In this lesson I am only concerned with improvising with the top note melody, not so much the color of the chord or the rhythm. In order to be able to improvise a top note melody for each chord we need different versions of each chord each with another top note. In example 2 I have made some simple ways to do that with on or two versions of each chord. I tried to get 5 notes per chord and make it easy to play.

Bb Blues comping - ex 2
Bb Blues comping - ex 3

In order to practice playing the chords and making melodies that last across several chords I suggest you try to first compose and later improvise simple exercises like the one I’ve written out here.

Once you can do this on a blues you should probably try to do the same thing with a standard or something similar. From there it can be a good exercise to start to harmonize the melody of a standard, but that is for another lesson I guess.

Here’s a link to the pdf with the examples: Jazz Blues Comping

If you want to check out an example for comping on an F blues I wrote a lesson with two choruses using different types of voicings. It is available for sale in my store: F Blues Comping Etude #1

I hope that you liked the lesson. If you have any questions or comments then feel free to leave them here or on the video. Please subscribe to my YouTube channel and feel free to connect with me via Facebook, Google+ or Twitter to keep up to date with new lessons, concerts and releases.

Jazz Chord Essentials: Open Triads

After making the triad lesson I thought I might as well make a lesson on open triads because I use them sometimes as chords and sometimes as arpeggios. I think they can sound great and it is a subject that is not covered that often so it deserved a bit of attention. I guess I’ll do a lesson on how to use them as arpeggios in solos at a later time.

I never really checked them out in any systematical way so making this lesson I found quite a few new voicings to experiment with.

Open Triads

What is an open triad? Probably some of the most famous examples of open triads on the guitar would be Eric Johnson intro to Cliffs of Dover, Steve Morse string skipping etudes, and a lot of the guitar parts of the Californication-era Red Hot Chili Peppers. They all apply them as triads, but I am going to use them in the same way I approached the triads in my lesson on that.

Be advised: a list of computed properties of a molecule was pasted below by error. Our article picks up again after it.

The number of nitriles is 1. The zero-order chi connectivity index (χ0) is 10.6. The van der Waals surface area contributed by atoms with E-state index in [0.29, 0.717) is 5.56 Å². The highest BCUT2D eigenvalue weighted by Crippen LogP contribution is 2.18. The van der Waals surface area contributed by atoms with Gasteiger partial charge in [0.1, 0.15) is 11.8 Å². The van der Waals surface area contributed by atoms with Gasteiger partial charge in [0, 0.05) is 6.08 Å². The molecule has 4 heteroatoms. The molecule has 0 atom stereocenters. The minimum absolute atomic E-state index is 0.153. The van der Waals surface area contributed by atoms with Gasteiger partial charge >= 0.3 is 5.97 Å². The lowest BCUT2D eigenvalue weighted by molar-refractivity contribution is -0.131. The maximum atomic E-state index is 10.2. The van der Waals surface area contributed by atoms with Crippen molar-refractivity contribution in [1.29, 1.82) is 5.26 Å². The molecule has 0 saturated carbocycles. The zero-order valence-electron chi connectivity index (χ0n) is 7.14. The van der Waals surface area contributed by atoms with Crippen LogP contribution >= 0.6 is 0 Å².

Here’s an example on how to construct open triads from triad inversions. As you can see the idea is to take the 2nd note of the triad and drop it an octave. This is also sometimes referred to as a drop2 voicing, which I already covered with 7th chords in a few other lessons.

Here are the 3 of the basic sort of triads, the ones found in the major scale. I leave out the augmented triad because it is less useful as an upper structure except when playing minorMajor7 chords and since it is symmetrical it is fairly easy to figure out (This is where you go “Challenge accepted!”)

Basic triads in inversions:

Jazz Chord Essentials - Open Triads Ex 1

As I mention in the video, there are a few possible choices when choosing where to place the notes on the neck, to me it varies what I prefer and I try to use whatever fits the situation best. That might be influenced by voice-leading, technique and timbre of the strings.

Jazz Chord Essentials - Open Triads Ex 2

Here are some basic Cadences constructed with the triad found on the 3rd of each chord: II V I in C using F, Bdim, Em. Of course it is possible to use all string sets, but I find myself using the middle and the top set the most for these voicings so here’s the middle one. You should try to do the top one your self, that’s a good exercise.

Jazz Chord Essentials - Open Triads Ex 3

And if you want to play altered dom7th chords then you can use the diminished triad on the 7th degree of the chord so for G7 that would be F dim: F Ab B which gives you these notes over G7: 7, b9 and 3, so the equivalent of a G7b9.

Jazz Chord Essentials - Open Triads Ex 4

 

Altering notes in the triad

In order to cover more chords we can start moving away from only viewing the triad as a triad but more as a set of notes over another chord so we can start altering that chord. To me it is handy to have a simple way to construct basic 3 note voicings I can use for any chord type and then it is easier to alter one of the notes while playing becuase there are only three and I know what notes they are in relation to the chord. The way I approach this is the same as what I did in this lesson on drop2 voicings of 7th chords: Drop2 voicins part 2

Here are a few examples:

G7#5 is in this case constructed by taking a Bdim triad and exchanging the D with a D#. Thinking of this in terms of notes over a G7 this is pretty trivial, but thinking of it as a Bmajorb5 triad is complicated.

Jazz Chord Essentials - Open Triads Ex 5

In the next example I am taking the F dim construction and exchange the b9 with a #9 to play G7#9.